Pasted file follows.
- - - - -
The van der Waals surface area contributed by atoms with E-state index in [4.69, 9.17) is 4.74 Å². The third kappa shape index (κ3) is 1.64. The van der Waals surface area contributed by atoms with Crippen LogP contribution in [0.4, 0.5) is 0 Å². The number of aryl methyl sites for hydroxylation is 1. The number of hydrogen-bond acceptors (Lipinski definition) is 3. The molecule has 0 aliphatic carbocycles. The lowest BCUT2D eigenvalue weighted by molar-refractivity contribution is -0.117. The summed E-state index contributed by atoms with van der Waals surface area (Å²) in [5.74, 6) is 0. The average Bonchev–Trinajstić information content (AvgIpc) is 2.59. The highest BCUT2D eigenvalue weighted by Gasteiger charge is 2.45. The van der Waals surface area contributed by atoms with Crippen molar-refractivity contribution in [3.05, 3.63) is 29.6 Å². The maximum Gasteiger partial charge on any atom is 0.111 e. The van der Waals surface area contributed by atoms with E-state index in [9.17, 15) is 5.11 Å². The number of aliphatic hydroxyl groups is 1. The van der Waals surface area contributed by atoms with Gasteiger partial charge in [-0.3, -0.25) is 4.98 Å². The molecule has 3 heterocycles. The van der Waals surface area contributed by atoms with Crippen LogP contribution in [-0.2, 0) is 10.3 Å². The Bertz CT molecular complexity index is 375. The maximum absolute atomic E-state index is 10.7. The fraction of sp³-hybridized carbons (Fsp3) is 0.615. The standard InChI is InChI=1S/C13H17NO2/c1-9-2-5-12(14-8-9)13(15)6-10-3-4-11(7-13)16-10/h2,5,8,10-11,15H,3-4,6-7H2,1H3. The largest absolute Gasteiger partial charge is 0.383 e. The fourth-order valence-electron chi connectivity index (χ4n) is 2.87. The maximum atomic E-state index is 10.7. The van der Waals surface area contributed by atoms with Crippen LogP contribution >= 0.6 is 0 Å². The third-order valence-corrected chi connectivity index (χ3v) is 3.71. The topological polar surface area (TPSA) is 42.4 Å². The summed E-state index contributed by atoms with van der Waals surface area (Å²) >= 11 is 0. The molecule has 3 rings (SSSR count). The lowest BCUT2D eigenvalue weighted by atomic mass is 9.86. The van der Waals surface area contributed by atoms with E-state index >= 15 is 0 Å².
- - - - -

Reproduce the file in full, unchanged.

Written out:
The van der Waals surface area contributed by atoms with E-state index in [4.69, 9.17) is 4.74 Å². The third kappa shape index (κ3) is 1.64. The van der Waals surface area contributed by atoms with Crippen LogP contribution in [0.4, 0.5) is 0 Å². The number of aryl methyl sites for hydroxylation is 1. The number of hydrogen-bond acceptors (Lipinski definition) is 3. The molecule has 0 aliphatic carbocycles. The lowest BCUT2D eigenvalue weighted by molar-refractivity contribution is -0.117. The summed E-state index contributed by atoms with van der Waals surface area (Å²) in [5.74, 6) is 0. The average Bonchev–Trinajstić information content (AvgIpc) is 2.59. The highest BCUT2D eigenvalue weighted by Gasteiger charge is 2.45. The van der Waals surface area contributed by atoms with Crippen molar-refractivity contribution in [3.05, 3.63) is 29.6 Å². The maximum Gasteiger partial charge on any atom is 0.111 e. The van der Waals surface area contributed by atoms with E-state index in [9.17, 15) is 5.11 Å². The number of aliphatic hydroxyl groups is 1. The van der Waals surface area contributed by atoms with Gasteiger partial charge in [-0.3, -0.25) is 4.98 Å². The molecule has 3 heterocycles. The van der Waals surface area contributed by atoms with Crippen LogP contribution in [-0.2, 0) is 10.3 Å². The Bertz CT molecular complexity index is 375. The maximum absolute atomic E-state index is 10.7. The fraction of sp³-hybridized carbons (Fsp3) is 0.615. The standard InChI is InChI=1S/C13H17NO2/c1-9-2-5-12(14-8-9)13(15)6-10-3-4-11(7-13)16-10/h2,5,8,10-11,15H,3-4,6-7H2,1H3. The largest absolute Gasteiger partial charge is 0.383 e. The fourth-order valence-electron chi connectivity index (χ4n) is 2.87. The maximum atomic E-state index is 10.7. The van der Waals surface area contributed by atoms with Crippen LogP contribution >= 0.6 is 0 Å². The third-order valence-corrected chi connectivity index (χ3v) is 3.71. The topological polar surface area (TPSA) is 42.4 Å². The summed E-state index contributed by atoms with van der Waals surface area (Å²) >= 11 is 0. The molecule has 3 rings (SSSR count). The lowest BCUT2D eigenvalue weighted by atomic mass is 9.86. The van der Waals surface area contributed by atoms with E-state index >= 15 is 0 Å².